> > > <http://www.usboatsupplies.com/mm5/merchant.mvc?Screen=Shop2&Store_Code=\
        > > > USBS&Product_Code=SCP18261&Category_Code=ScuppersDrains>
        > > >
        > > > 3 - Simply accept a few ounces of water in the forward part of the
        > > > cockpit sole (kinda yuck...), but put scuppers in the aft bulkhead which
        > > > then drains any water which hits them out to the motor well.
        > > >
        > > > Something else...???
        > > >
        > > > Also - I have two very small "drain holes" that are drilled through the
        > > > boat JUST aft of the bulkhead (and therefore JUST inside the motor well,
        > > > but at its lowest point). Don't know if these were to aid in storage,
        > > > and were intended for plugging later, but they are VERY close to, or at,
        > > > the waterline as its indicated from the paint job. That said, a larger
        > > > hole (which won't be clogged by belly-button lint, as the current ones
        > > > are), just forward of the base of the interior motor mount, does make
        > > > sense to me... Make sense to anyone else...???
        > > >
        > > > This boat won't see the water until these issues are solved, so the "try
        > > > it to see how it works" answer doesn't really apply here... With almost
        > > > 800 of these made, hoping someone has a great solution out there...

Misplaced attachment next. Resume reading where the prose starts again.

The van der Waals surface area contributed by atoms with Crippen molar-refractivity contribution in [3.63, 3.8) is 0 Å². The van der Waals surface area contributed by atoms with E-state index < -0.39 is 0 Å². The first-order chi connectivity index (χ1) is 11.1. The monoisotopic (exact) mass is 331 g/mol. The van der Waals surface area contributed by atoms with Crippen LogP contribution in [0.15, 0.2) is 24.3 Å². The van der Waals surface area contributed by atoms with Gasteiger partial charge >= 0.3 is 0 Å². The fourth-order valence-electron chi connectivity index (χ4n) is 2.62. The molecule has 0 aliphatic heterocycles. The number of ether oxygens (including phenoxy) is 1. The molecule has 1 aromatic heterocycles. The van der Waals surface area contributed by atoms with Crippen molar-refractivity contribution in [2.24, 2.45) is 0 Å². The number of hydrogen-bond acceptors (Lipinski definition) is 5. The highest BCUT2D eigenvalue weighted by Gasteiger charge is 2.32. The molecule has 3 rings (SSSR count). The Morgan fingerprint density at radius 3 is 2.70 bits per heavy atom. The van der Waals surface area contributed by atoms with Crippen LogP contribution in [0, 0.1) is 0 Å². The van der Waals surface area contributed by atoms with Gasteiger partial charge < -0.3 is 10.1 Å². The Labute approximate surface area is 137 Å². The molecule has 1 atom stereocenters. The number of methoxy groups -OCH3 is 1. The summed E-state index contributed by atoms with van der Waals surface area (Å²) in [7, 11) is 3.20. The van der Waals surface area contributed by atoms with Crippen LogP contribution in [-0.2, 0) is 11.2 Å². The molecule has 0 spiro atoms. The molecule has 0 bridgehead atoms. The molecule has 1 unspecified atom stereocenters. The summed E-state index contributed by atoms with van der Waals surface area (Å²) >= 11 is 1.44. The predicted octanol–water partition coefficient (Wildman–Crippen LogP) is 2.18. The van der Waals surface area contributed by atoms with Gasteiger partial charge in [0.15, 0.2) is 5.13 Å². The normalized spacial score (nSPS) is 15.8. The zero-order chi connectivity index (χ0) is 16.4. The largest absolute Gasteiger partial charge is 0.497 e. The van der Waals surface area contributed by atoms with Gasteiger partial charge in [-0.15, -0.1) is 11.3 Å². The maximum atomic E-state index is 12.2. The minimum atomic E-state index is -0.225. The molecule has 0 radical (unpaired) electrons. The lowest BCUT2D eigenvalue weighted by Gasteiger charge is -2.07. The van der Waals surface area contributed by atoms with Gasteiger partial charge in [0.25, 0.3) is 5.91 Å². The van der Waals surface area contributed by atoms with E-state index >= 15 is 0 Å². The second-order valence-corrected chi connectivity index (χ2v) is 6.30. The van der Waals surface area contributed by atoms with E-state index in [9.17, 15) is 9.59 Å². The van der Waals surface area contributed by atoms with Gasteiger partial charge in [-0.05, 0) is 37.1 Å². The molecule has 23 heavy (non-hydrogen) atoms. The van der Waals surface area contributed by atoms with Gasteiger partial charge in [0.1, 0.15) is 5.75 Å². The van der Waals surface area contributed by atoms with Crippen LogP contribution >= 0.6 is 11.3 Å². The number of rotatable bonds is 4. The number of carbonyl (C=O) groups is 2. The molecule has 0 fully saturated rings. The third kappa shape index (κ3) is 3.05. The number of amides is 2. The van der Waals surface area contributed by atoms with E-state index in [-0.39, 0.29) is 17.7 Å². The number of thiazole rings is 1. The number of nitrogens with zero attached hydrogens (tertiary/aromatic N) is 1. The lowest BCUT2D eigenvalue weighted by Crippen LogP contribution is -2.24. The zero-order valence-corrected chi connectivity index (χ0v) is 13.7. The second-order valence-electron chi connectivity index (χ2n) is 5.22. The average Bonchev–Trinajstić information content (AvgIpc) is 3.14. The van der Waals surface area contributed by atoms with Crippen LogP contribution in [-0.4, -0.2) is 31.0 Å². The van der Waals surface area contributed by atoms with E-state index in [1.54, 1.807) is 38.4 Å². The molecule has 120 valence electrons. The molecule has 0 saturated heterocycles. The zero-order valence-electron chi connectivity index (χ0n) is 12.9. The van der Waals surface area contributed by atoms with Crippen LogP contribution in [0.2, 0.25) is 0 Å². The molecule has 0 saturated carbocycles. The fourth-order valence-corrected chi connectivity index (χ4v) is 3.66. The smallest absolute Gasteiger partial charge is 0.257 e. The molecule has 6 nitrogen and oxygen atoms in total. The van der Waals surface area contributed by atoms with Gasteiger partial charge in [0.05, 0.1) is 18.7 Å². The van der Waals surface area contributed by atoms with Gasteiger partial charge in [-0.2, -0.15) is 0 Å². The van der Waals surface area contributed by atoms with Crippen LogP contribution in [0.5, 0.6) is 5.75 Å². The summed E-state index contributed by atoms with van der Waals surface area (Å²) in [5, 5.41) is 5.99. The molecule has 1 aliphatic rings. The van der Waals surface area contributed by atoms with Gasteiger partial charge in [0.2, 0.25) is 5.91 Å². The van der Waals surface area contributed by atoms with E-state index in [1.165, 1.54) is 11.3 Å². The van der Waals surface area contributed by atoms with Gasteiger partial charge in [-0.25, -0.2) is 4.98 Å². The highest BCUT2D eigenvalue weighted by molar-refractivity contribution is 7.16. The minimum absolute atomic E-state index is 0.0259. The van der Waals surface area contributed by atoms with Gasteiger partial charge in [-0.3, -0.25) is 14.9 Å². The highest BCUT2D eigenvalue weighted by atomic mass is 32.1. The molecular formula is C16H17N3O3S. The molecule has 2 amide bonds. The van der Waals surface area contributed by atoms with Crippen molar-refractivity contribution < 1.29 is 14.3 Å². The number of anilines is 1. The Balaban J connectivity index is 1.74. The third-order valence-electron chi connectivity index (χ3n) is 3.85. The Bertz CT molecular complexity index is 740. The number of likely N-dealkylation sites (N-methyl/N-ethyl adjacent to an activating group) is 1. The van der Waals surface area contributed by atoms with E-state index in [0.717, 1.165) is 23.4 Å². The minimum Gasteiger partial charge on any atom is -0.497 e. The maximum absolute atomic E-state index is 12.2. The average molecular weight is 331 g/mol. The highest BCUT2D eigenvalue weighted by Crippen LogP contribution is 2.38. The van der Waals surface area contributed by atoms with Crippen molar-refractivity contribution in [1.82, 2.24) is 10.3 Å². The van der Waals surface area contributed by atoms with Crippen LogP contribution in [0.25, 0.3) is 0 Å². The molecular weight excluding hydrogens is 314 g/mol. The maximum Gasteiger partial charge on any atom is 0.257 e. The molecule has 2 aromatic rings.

> > >
        > > > In the spirit of quid pro quo in the forums, I've tried to add some
        > > > updated information, which some of you may find useful.
        > > >
        > > > Thanks!
        > > >
        > > > Recent Work Completed:
        > > >
        > > > - All top deck hardware removed - yes, ALL (stanchions, cleats, blocks,
        > > > chain plates, traveler, winches, old who-knows-what, cabin top
        > > > handrails, mast base, etc... - she looks naked!). Holes where there is
        > > > core were overdrilled, scraped (stupendously dry, but not dry-rotted,
        > > > core in there!), and re-filled with epoxy to create either permanent
        > > > fixes or glass plugs for re-bedding (with butyl tape). Top deck will be
        > > > repainted in the spring, so putting stuff back can wait until then.
        > > > That said, MUCH of it simply broke off under minimal wrench twisting -
        > > > lots of rotten bolts up there... Good to have it ready to be made safe.